Flash Gordon is the ninth studio album, and first soundtrack album by the British rock band Queen. Released on 8 December 1980 in the UK, it is one of the two film soundtracks they produced, along with Highlander. It is the album to the science fiction film Flash Gordon, and features lyrics on only two tracks. "Flash's Theme" was the only single to be released from the album, under the title "Flash". The album reached #10 on the UK charts and #23 in the US.
There are two versions of the opening track. The album version ("Flash's Theme") is the start to the film, with part of the dialogue from the first scene. The single version ("Flash") features parts of the dialogue taken from various parts of the film, including Brian Blessed's (playing the character Prince Vultan) signature cry "Gordon's Alive!". This version was also included on the Greatest Hits compilation from 1981. The single reached #1 in Austria. The track is noted for its pounding, repetitive bassline and the camp humour of the snippets of dialogue from the film that it contains.
All but two of the tracks on the album ("Flash's Theme" and "The Hero") are instrumentals, although most feature dialogue sampled from the film. The album makes extensive use of synthesisers, which Queen had employed for the first time on their previous album, The Game, although to a much lesser extent.
Side A of the album, except for the opening track and Freddie Mercury's "Football Fight" (also chosen as a B-side for the "Flash" single), contains mostly synthesiser, vocal, guitar and drum soundscapes (accompanied by the movie dialogues), written and performed by Mercury, Roger Taylor and John Deacon. Side B, while starting with similar compositions by Deacon and Taylor, develops for the most part around the full-band rockier themes, mainly "Flash's Theme" and "Battle Theme", composed and arranged by Brian May. The last track, "The Hero", while an individual song, reprises both motifs. Different takes of the song were used for the end credits in the film and for the album finale.
The album contains mostly the score performed by Queen, and only two short, uncredited fragments of Howard Blake's orchestral score (appearing in "The Kiss" and "The Hero").
All tracks are recorded from October through November 1980 except two tracks ("Football Fight" and "The Kiss") which were recorded in February through March 1980 during some time as The Game sessions.
Queen are a British rock band formed in London in 1970, originally consisting of Freddie Mercury (lead vocals, piano), Brian May (guitar, vocals), John Deacon (bass guitar), and Roger Taylor (drums, vocals). Queen's earliest works were influenced by progressive rock, hard rock and heavy metal, but the band gradually ventured into more conventional and radio-friendly works, incorporating further diverse styles into their music.
Before joining Queen, Brian May and Roger Taylor had been playing together in a band named Smile with bassist Tim Staffell. Freddie Mercury (then known as Farrokh/Freddie Bulsara) was a fan of Smile, and encouraged them to experiment with more elaborate stage and recording techniques after Staffell's departure in 1970. Mercury himself joined the band shortly thereafter, changed the name of the band to "Queen", and adopted his familiar stage name. John Deacon was recruited prior to recording their eponymous debut album (1973). Queen enjoyed success in the UK with their debut and its follow-up, Queen II (1974), but it was the release of Sheer Heart Attack (1974) and A Night at the Opera (1975) that gained the band international success. The latter featured "Bohemian Rhapsody", which stayed at number one in the UK Singles Chart for nine weeks; it charted at number one in several other territories, and gave the band their first top ten hit on the US Billboard Hot 100. Their 1977 album, News of the World, contained two of rock's most recognisable anthems, "We Will Rock You" and "We Are the Champions". By the early 1980s, Queen were one of the biggest stadium rock bands in the world, and their performance at 1985's Live Aid is widely regarded as one of the greatest in rock history. In 1991, Mercury died of bronchopneumonia, a complication of AIDS, and Deacon retired in 1997. Since then, May and Taylor have infrequently performed together, including a collaboration with Paul Rodgers under the name Queen + Paul Rodgers which ended in May 2009.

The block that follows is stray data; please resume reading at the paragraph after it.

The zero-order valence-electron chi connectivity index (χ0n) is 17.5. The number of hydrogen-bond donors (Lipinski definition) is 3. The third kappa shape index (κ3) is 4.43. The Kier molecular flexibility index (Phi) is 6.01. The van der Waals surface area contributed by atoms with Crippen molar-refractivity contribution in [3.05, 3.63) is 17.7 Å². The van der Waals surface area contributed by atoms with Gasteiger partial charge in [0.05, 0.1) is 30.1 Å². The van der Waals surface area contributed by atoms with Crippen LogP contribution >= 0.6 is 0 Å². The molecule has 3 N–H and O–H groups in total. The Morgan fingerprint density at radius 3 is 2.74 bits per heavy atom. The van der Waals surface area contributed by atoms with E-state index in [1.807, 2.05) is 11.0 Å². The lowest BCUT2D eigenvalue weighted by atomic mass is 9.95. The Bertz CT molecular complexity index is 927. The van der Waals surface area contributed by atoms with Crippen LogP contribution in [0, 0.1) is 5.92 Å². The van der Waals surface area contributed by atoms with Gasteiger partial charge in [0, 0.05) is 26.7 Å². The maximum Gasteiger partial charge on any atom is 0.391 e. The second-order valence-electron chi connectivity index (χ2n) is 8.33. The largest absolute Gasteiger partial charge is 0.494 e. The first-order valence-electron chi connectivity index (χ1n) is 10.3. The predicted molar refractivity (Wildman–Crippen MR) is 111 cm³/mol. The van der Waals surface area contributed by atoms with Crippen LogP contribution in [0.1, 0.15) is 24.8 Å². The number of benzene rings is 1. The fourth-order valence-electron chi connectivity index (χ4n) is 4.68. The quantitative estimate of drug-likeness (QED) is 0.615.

The band have released a total of 18 number one albums, 18 number one singles, and 10 number one DVDs. Estimates of their album sales generally range from 150 million to 300 million albums, making them one of the world's best-selling music artists. They received the Outstanding Contribution to British Music Award from the British Phonographic Industry in 1990, and were inducted into the Rock and Roll Hall of Fame in 2001.
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